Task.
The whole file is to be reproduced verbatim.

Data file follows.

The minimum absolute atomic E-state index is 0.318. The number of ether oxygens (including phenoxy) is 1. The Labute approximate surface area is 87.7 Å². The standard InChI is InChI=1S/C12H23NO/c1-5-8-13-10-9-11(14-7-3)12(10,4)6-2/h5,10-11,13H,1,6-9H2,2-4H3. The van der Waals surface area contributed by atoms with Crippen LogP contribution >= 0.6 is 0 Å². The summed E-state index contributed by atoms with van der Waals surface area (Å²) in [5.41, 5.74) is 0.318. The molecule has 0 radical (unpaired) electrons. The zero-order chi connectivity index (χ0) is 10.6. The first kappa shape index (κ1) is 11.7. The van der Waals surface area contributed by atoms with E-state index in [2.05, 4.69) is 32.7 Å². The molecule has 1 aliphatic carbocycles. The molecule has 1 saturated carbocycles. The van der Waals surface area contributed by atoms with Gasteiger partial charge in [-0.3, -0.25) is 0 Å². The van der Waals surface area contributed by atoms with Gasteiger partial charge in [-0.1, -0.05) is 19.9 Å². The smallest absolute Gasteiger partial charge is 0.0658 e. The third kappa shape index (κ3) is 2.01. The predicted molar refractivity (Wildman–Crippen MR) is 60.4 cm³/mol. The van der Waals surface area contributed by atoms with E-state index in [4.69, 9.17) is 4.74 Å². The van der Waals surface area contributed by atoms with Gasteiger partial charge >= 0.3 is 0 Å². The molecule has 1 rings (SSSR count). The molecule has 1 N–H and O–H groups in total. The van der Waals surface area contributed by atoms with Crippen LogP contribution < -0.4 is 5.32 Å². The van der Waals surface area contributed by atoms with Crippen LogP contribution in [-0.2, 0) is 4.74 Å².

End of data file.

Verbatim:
The minimum absolute atomic E-state index is 0.318. The number of ether oxygens (including phenoxy) is 1. The Labute approximate surface area is 87.7 Å². The standard InChI is InChI=1S/C12H23NO/c1-5-8-13-10-9-11(14-7-3)12(10,4)6-2/h5,10-11,13H,1,6-9H2,2-4H3. The van der Waals surface area contributed by atoms with Crippen LogP contribution >= 0.6 is 0 Å². The summed E-state index contributed by atoms with van der Waals surface area (Å²) in [5.41, 5.74) is 0.318. The molecule has 0 radical (unpaired) electrons. The zero-order chi connectivity index (χ0) is 10.6. The first kappa shape index (κ1) is 11.7. The van der Waals surface area contributed by atoms with E-state index in [2.05, 4.69) is 32.7 Å². The molecule has 1 aliphatic carbocycles. The molecule has 1 saturated carbocycles. The van der Waals surface area contributed by atoms with Gasteiger partial charge in [-0.3, -0.25) is 0 Å². The van der Waals surface area contributed by atoms with Gasteiger partial charge in [-0.1, -0.05) is 19.9 Å². The smallest absolute Gasteiger partial charge is 0.0658 e. The third kappa shape index (κ3) is 2.01. The predicted molar refractivity (Wildman–Crippen MR) is 60.4 cm³/mol. The van der Waals surface area contributed by atoms with E-state index in [4.69, 9.17) is 4.74 Å². The van der Waals surface area contributed by atoms with Gasteiger partial charge >= 0.3 is 0 Å². The molecule has 1 rings (SSSR count). The molecule has 1 N–H and O–H groups in total. The van der Waals surface area contributed by atoms with Crippen LogP contribution < -0.4 is 5.32 Å². The van der Waals surface area contributed by atoms with Crippen LogP contribution in [-0.2, 0) is 4.74 Å².